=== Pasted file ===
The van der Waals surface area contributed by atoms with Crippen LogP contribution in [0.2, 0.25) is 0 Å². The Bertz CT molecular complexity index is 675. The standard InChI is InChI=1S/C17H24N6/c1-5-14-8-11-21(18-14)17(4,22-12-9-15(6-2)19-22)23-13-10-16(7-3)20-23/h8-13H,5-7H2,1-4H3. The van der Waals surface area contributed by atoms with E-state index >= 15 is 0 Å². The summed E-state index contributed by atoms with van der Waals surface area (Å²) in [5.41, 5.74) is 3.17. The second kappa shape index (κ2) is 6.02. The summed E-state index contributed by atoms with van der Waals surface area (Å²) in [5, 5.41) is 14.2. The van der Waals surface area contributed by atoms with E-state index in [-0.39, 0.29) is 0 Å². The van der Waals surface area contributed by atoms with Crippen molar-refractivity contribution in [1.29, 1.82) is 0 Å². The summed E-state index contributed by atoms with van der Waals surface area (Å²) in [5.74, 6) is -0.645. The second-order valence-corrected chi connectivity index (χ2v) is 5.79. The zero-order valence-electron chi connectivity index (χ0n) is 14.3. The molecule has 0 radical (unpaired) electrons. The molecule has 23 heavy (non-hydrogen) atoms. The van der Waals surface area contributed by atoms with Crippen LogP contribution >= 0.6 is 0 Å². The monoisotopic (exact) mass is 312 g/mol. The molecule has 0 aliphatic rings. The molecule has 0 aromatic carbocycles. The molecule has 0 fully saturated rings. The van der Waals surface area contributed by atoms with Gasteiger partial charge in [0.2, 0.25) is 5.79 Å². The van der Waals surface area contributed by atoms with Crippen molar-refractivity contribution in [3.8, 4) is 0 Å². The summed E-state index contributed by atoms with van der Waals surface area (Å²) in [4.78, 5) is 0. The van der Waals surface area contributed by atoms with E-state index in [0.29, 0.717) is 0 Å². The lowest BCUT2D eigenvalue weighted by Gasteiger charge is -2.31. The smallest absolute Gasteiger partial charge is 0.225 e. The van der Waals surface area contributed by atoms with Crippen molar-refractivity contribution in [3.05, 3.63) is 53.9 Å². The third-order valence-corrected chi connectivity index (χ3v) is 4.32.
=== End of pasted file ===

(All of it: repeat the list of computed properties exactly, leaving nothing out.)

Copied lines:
The van der Waals surface area contributed by atoms with Crippen LogP contribution in [0.2, 0.25) is 0 Å². The Bertz CT molecular complexity index is 675. The standard InChI is InChI=1S/C17H24N6/c1-5-14-8-11-21(18-14)17(4,22-12-9-15(6-2)19-22)23-13-10-16(7-3)20-23/h8-13H,5-7H2,1-4H3. The van der Waals surface area contributed by atoms with E-state index >= 15 is 0 Å². The summed E-state index contributed by atoms with van der Waals surface area (Å²) in [5.41, 5.74) is 3.17. The second kappa shape index (κ2) is 6.02. The summed E-state index contributed by atoms with van der Waals surface area (Å²) in [5, 5.41) is 14.2. The van der Waals surface area contributed by atoms with E-state index in [-0.39, 0.29) is 0 Å². The van der Waals surface area contributed by atoms with Crippen molar-refractivity contribution in [1.29, 1.82) is 0 Å². The summed E-state index contributed by atoms with van der Waals surface area (Å²) in [5.74, 6) is -0.645. The second-order valence-corrected chi connectivity index (χ2v) is 5.79. The zero-order valence-electron chi connectivity index (χ0n) is 14.3. The molecule has 0 radical (unpaired) electrons. The molecule has 23 heavy (non-hydrogen) atoms. The van der Waals surface area contributed by atoms with Crippen LogP contribution >= 0.6 is 0 Å². The monoisotopic (exact) mass is 312 g/mol. The molecule has 0 aliphatic rings. The molecule has 0 aromatic carbocycles. The molecule has 0 fully saturated rings. The van der Waals surface area contributed by atoms with Gasteiger partial charge in [0.2, 0.25) is 5.79 Å². The van der Waals surface area contributed by atoms with Crippen molar-refractivity contribution in [3.8, 4) is 0 Å². The summed E-state index contributed by atoms with van der Waals surface area (Å²) in [4.78, 5) is 0. The van der Waals surface area contributed by atoms with E-state index in [0.29, 0.717) is 0 Å². The lowest BCUT2D eigenvalue weighted by Gasteiger charge is -2.31. The smallest absolute Gasteiger partial charge is 0.225 e. The van der Waals surface area contributed by atoms with Crippen molar-refractivity contribution in [3.05, 3.63) is 53.9 Å². The third-order valence-corrected chi connectivity index (χ3v) is 4.32.